While Celia listens to their arguing, Rosalind (still disguised as Ganymede) and Jaques banter about his melancholy; Jaques maintains that it is "good to be sad and say nothing," while Rosalind maintains that if one is sad and silent, one might as well "be a post." When Orlando finally arrives (late for his appointment), Jaques bids Ganymede goodbye. Turning to Orlando, Ganymede berates him for his tardiness, then lovingly invites him to woo Ganymede as if he were Orlando's beloved Rosalind; in turn, Ganymede will tease and taunt Orlando as if he were Rosalind. Ganymede wittily instructs Orlando thus in the wily ways of love and women. "You shall never take her without her answer, unless you take her without her tongue," Orlando is warned. At this point, Orlando says that he must leave to attend Duke Senior at dinner, but he promises to return at two o'clock. After he has gone, Celia accuses Rosalind of speaking ill of women; she suggests that perhaps Rosalind should have her doublet and hose "plucked over [her] head in order to show the world what the bird hath done to her own nest." Rosalind, in answer, says that love has made her a bit mad; she has such a love for Orlando that she cannot bear to be out of his sight. With that, she leaves and goes to "find a shadow and sigh till he come." Celia decides to take a nap.
It is easy fun for the witty and clever Rosalind to tease Jaques, and while she does so, we should be aware that she also satirizes many Elizabethan Englishmen who traveled to the Continent acquiring affected behavior. Jaques of course, is unaware of her satirical teasing, and so he continues on in his sober manner.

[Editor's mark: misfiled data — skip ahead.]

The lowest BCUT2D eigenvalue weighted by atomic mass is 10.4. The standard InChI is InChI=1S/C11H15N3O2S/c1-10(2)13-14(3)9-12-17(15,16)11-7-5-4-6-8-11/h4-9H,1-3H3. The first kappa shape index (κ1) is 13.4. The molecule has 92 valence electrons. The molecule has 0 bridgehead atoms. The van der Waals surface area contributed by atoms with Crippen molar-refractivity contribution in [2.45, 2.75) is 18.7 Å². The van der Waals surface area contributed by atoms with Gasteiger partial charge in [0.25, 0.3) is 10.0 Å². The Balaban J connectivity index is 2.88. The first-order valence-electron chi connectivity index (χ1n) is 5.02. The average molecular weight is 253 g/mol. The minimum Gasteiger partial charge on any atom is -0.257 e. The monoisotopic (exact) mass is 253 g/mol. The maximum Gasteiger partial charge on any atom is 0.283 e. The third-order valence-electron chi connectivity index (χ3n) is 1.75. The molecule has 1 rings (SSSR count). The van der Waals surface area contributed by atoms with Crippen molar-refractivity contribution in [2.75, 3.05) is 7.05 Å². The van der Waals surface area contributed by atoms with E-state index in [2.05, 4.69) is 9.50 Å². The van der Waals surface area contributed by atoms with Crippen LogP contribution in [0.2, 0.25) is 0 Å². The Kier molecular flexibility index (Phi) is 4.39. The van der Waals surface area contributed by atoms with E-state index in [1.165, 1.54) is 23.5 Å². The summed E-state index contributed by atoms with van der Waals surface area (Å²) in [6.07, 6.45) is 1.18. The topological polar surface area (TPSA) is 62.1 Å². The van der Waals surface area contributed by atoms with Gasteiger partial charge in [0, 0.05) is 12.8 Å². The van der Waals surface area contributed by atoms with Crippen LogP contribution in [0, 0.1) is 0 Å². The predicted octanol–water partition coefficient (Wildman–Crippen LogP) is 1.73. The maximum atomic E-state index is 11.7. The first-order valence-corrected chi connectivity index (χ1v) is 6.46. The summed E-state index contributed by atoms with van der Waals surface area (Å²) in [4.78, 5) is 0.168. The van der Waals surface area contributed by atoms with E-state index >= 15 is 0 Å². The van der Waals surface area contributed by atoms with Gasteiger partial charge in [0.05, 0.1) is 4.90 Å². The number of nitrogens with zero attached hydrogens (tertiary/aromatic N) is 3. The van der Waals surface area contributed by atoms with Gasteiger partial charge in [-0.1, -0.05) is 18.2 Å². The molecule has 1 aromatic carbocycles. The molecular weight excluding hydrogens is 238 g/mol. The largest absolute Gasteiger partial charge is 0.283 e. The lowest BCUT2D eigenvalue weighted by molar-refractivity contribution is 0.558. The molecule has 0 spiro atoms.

Other clues as to Jaques' character are provided in this scene when Rosalind describes him as speaking with a "lisp"; to speak with a lisp meant that he spoke with an affected mannerism, probably acquired on his travels to the Continent. She also chides Jaques for turning his back, as it were, on his native country and wearing "strange suits."
Orlando's entrance here has been much discussed. Obviously, Jaques and Rosalind are downstage (near the audience) and begin moving upstage, probably when Jaques decides to leave Rosalind since she insists on talking "in blank verse," meaning in the poetic language of love. Jaques notices Orlando's entrance and acknowledges his greeting. Rosalind pretends not to notice his entrance and moves along, continuing to talk to Jaques. As they move upstage, then, Orlando moves downstage. Thus when Jaques exits, Rosalind turns and pretends surprise.
In the encounter between Ganymede and Orlando, Rosalind almost gives herself away because she is so delighted that she is being wooed by Orlando, who, of course, is unaware of her identity. It is Rosalind's utter delight that gives the scene an extraordinary depth of sweetness and gentle humor.
In the mock wedding scene, it is important to note that Rosalind's fondest wish is almost made a reality; she is putting the vows of marriage upon Orlando's lips, and she herself replies, "I do take thee, Orlando, for my husband." Even in a comedy such as this, such vows are serious. Rosalind realizes this just in time and teases Orlando that men are "like April when they woo" and that they are "December when they are wed." If she was, as Celia accused her of being earlier, harsh on women, she now turns her witty jesting toward the men. Furthermore, she warns the lovesick Orlando that she, the "Rosalind" of his dreams, will be "more jealous of [him] than a Barbary cock-pigeon over his hen, more clamorous than a parrot against rain, more new-fangled than an ape, more giddy in my desires than a monkey." All this is possible. She is every bit as in love with Orlando as he is with her. Lovers, she is saying, are a bit mad; she realizes this truth about herself, and, thus, she half-teasingly, half-seriously, promises him that Rosalind will "weep for nothing, like Diana in the fountain" and that Rosalind will weep when Orlando is "dispos'd to be merry." Rosalind-as-wife will be no soft, pliant, submissive lady. Rosalind will, in fact, be herself — high-spirited and bewitchingly exciting.